Education: Where Do All the Tech Toys Go?

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Learning to See Technology Through an Environmental Lens

Today’s students are very tech-savvy, but they may not be as knowledgeable about what happens to their end-of-life electronics. After the fun’s over, all those prized gadgets—from tablets to digital toys—wind up somewhere else. But where? And what is the environmental impact?

Kids at Pinecrest Public School have gotten an eye-opening hands-on lesson, thanks to Ontario Electronic Stewardship, the not-for-profit organization that operates the province’s regulated recycling program. Back in May, OES visited Pinecrest, along with Kanata’s W.O. Mitchell Public School, as part of a 2015 province-wide educational tour involving 32 schools.

The local youngsters were exposed to lots of compelling information and activities focused on what happens to out-of-use technology and why we should care.

Clearly, the kids did and do care. Pinecrest principal Wanda Mills-Boone’s smiling face reflected the enthusiasm of her students. “They already want to recycle, bring things in. They’ve got ideas, already. And we didn’t even get out of the gym,” she commented on the presentation.




For this school year, local students will have access to new curriculum materials that zero in on technology and the environment. These resources have been designed by teachers on behalf of OES. Topics include the science of materials, energy systems and conservation, as well as safe disposal and recycling.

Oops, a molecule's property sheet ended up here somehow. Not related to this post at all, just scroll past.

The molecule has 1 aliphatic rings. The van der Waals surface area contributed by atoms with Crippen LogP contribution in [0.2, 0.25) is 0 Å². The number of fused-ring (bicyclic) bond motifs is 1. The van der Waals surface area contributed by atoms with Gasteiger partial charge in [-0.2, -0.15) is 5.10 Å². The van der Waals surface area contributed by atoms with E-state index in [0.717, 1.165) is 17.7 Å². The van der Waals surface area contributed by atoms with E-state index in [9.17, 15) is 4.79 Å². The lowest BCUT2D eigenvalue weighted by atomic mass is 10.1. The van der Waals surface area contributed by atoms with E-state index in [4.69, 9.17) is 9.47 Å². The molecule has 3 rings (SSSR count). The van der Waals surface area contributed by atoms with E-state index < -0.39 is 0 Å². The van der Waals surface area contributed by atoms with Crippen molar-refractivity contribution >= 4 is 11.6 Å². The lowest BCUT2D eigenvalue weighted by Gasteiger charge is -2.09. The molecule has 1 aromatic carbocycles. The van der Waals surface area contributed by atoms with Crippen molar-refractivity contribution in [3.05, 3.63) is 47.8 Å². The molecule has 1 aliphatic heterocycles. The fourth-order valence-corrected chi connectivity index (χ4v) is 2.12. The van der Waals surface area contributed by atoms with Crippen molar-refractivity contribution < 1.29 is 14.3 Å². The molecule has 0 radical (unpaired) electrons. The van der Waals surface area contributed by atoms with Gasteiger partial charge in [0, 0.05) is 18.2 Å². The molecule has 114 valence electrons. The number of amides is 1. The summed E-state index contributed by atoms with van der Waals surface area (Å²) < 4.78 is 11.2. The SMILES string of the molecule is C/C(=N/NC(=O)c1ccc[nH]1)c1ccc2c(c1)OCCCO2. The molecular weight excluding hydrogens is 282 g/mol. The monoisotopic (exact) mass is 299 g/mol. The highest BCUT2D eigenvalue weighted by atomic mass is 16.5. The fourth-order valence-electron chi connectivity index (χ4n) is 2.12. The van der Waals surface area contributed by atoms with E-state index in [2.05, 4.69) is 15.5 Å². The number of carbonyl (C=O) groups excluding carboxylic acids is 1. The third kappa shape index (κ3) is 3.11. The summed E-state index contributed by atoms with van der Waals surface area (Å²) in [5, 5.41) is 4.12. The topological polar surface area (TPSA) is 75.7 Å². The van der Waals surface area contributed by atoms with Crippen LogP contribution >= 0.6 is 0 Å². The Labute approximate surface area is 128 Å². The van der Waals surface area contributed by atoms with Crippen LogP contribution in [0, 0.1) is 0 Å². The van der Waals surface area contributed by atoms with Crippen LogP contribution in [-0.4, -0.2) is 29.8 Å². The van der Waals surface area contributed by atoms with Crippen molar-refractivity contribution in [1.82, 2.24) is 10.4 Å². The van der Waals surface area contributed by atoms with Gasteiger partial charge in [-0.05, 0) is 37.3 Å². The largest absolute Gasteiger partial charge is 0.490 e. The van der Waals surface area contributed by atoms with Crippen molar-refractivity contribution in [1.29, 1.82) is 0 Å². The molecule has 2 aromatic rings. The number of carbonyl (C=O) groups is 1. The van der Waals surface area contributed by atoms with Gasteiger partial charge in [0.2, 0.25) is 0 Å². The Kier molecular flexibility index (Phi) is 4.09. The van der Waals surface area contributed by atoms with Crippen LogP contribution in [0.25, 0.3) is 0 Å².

“The goal of the program is to help children recognize that their electronics contain rare and valuable materials, including gold and copper. If they dropped their out-of-use electronics off at an Ontario Electronics Stewardship location, those valuable materials could be reused in other electronics, as opposed to being mined from the earth,” spokesperson Samia Makhlouf points out. She offers some facts to consider:

  • For every one million cell phones recycled, 35,000 pounds of copper and 75 pounds of gold can be recovered.
  • The gold recovered from recycled phones produces 324 times more gold than from the same weight of ore processed in a traditional mine.

Here’s another fact:

  • 67 million devices have been diverted from landfill since the OES program started in 2009.

“We hope that students will take the lesson home to their families and help them understand that recycling electronics is important for our planet,” Samia adds.

The up-to-date education modules are also available online. To check them out as a family, see

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